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Doomsday prediction for surging tides was WRONG

Study claims ice-cliffs of Antarctica will be responsible for just a 6-inch boost in sea levels - SEVEN times less than previously thought (but it will still cause 'climate chaos')

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Predictions of an imminent and catastrophic surge in sea levels were incorrect and overestimated, a new study has found. The difference between the two predictions stems from disagreement as to how significant the melting of the Antarctic ice-cliffs (pictured) will be to global levels

Predictions of an imminent and catastrophic surge in sea levels were incorrect and overestimated, a new study has found. 

The difference between the two predictions stems from disagreement as to how significant the melting of the Antarctic ice-cliffs will be to global levels.

New research says there is only a five per cent chance that the Antarctic ice-cliff melting will contribute more than 15 inches (39 cm) to global sea levels by 2100.

Previous estimates stated it could contribute a huge 44 inches (1.14 metres) alone - more than seven times the revised value of between 5.5 - 6 inches (14 – 15 centimetres).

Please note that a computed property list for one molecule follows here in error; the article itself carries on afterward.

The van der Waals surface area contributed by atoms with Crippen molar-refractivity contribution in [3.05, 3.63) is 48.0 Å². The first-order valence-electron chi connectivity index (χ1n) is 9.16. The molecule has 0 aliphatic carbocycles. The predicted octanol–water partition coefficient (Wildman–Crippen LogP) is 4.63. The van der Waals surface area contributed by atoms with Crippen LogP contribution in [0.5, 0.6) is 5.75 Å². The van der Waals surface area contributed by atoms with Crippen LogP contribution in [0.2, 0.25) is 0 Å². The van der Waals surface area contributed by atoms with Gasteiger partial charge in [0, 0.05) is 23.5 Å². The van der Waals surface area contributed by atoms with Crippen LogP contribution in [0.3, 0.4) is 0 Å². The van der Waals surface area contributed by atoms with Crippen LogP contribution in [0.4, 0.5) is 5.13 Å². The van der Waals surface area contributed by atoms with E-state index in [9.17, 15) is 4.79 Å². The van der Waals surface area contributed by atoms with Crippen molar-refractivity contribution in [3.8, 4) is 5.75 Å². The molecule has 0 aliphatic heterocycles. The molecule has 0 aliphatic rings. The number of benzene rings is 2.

The latest study found that, by the end of this century, global sea levels will rise by a grand total of less than four feet (120 cm), noticeably less dramatic than the doomsday predictions of a 2016 paper from US-based scientists that estimated it would exceed 6.5 feet (two metres).   

But, a separate study published by the same scientists found future generations still face a significant fallout from global warming and wilder weather due to 'climate chaos' - even if the previous doomsday prediction was inaccurate. 

Dr Tamsin Edwards, lecturer in physical geography at King's and lead author of the study published in Nature, said: 'Unstable ice cliffs in Antarctica were proposed as a cause of unstoppable collapse of large parts of the ice sheet in the past. 

'They were, therefore, also predicted to cause rapidly rising seas with global warming in our near future. But we've re-analysed the data and found this isn't the case.'  

This would take the combined total for sea level rise to a grand total of 47 inches (120 cm), far less than the previous estimate of more than two metres. 

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